Also, Experian will partner with Fair Isaac Corp., the creator of the FICO credit score, in rolling out a new scoring system that includes data on how consumers manage the cash in their checking, savings and money-market accounts. Called the Ultra FICO Score, it too will increase the number of approvals for credit cards and personal loans.

Of U.S. consumers with FICO credit scores, a record 58.2% have a score of 700 or higher on a scale that tops out at 850. The average FICO score is at a record 704. Lenders may have different cutoffs, but Experian considers scores under 670 subprime, reports the Wall Street Journal.

Simply Stated Briefs

Hold my Beer

Freshman Rep. Joe Cunningham (D-S.C.) was stopped by security from entering the House of Representatives when he attempted to bring in a six-pack of local South Carolina beer for fellow lawmaker Peter DeFazio of Oregon.

Cunningham tweeted, “Making friends when you’re a freshman is hard and I thought I’d grease the skids with some Lowcountry beer. Thankfully @RepPeterDeFazio got it in the end! Can I join the beer caucus now?”

The “beer caucus” is a real thing. More formally called the House Small Brewers Caucus, it was started in 2007 and boasts 234 bipartisan members from 43 states. Co-chaired by Rep. DeFazio, it was responsible for getting the Craft Beverage Modernization and Tax Reform Act included in the tax reform law passed in December 2017. The act cuts federal taxes on alcohol producers. More info at: Brewers Association


“Password” is Not a Good Password

Each year, SplashData (the developer of SplashID) compiles a list of millions of stolen passwords and sorts them in order of popularity. The top 10 most commonly used stolen passwords in 2017 (along with our comments) were:

  1. 12346 [Great idea skipping a number like that… Oh, you can’t count?]
  2. password [Now that’s just plain lazy]
  3. 12345678 [Tough one to remember- better write it down and put it under your keyboard]
  4. qwerty [Let’s hope the hacker can’t use a keyboard]
  5. 12345 [Hey, everyone knows you need more than five digits to be secure]
  6. 123456789 [Because hackers can’t count to 10?]
  7. letmein [Something a hacker won’t need to ask twice]
  8. 1234567 [Ok, this is getting redundant]
  9. football [Fumble]
  10. Iloveyou [..and I love your personal data]

To see the complete list click: SplashData’s 100 most commonly used stolen passwords


An Audited Legacy of Quality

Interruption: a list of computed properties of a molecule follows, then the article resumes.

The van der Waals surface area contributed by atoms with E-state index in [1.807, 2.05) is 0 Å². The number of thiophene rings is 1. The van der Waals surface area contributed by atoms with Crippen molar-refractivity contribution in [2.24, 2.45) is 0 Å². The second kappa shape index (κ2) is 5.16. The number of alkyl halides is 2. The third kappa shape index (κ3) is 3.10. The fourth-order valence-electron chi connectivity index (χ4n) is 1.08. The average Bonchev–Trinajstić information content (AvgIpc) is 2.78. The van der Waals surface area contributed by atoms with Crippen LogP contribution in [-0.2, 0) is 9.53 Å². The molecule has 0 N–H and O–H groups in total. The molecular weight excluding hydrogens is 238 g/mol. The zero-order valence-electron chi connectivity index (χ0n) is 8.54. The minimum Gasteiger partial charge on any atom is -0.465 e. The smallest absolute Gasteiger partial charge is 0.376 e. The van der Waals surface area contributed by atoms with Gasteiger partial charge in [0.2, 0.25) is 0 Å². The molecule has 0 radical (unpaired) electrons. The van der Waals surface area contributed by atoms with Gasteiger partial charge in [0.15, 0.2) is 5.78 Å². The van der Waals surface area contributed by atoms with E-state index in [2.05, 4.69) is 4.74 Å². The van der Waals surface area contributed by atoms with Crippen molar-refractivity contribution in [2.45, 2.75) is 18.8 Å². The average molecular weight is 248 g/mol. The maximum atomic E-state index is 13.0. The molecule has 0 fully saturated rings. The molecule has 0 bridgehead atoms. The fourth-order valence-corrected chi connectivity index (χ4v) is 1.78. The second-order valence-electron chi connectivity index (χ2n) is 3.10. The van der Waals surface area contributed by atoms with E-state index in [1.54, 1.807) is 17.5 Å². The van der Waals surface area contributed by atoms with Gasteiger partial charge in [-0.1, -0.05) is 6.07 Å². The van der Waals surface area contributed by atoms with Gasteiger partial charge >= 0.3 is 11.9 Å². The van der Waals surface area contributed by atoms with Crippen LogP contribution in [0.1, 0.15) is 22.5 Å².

It’s become a lot easier to choose the best audit firm. That’s because the Public Accounting Oversight Board (PCAOB) conducts periodic inspections of all audit firms and publishes its reports online. For all to see.

Yes, we get audited too.

Weinberg & Company is consistently at the very top when it comes to the quality of our work– just check our legacy of stellar inspection reports.

We thought we were building a leading, international accounting firm by providing Big 4 expertise, delivered with personal service.

Turns out we were also building “An Audited Legacy of Quality.”

Our firm provides the information in this e-newsletter for general guidance only, and does not constitute the provision of legal advice, tax advice, accounting services, investment advice, or professional consulting of any kind. The information provided herein should not be used as a substitute for consultation with professional tax, accounting, legal, or other competent advisers. Before making any decision or taking any action, you should consult a professional adviser who has been provided with all pertinent facts relevant to your particular situation. Tax articles in this e-newsletter are not intended to be used, and cannot be used by any taxpayer, for the purpose of avoiding accuracy-related penalties that may be imposed on the taxpayer. The information is provided “as is,” with no assurance or guarantee of completeness, accuracy, or timeliness of the information, and without warranty of any kind, express or implied, including but not limited to warranties of performance, merchantability, and fitness for a particular purpose.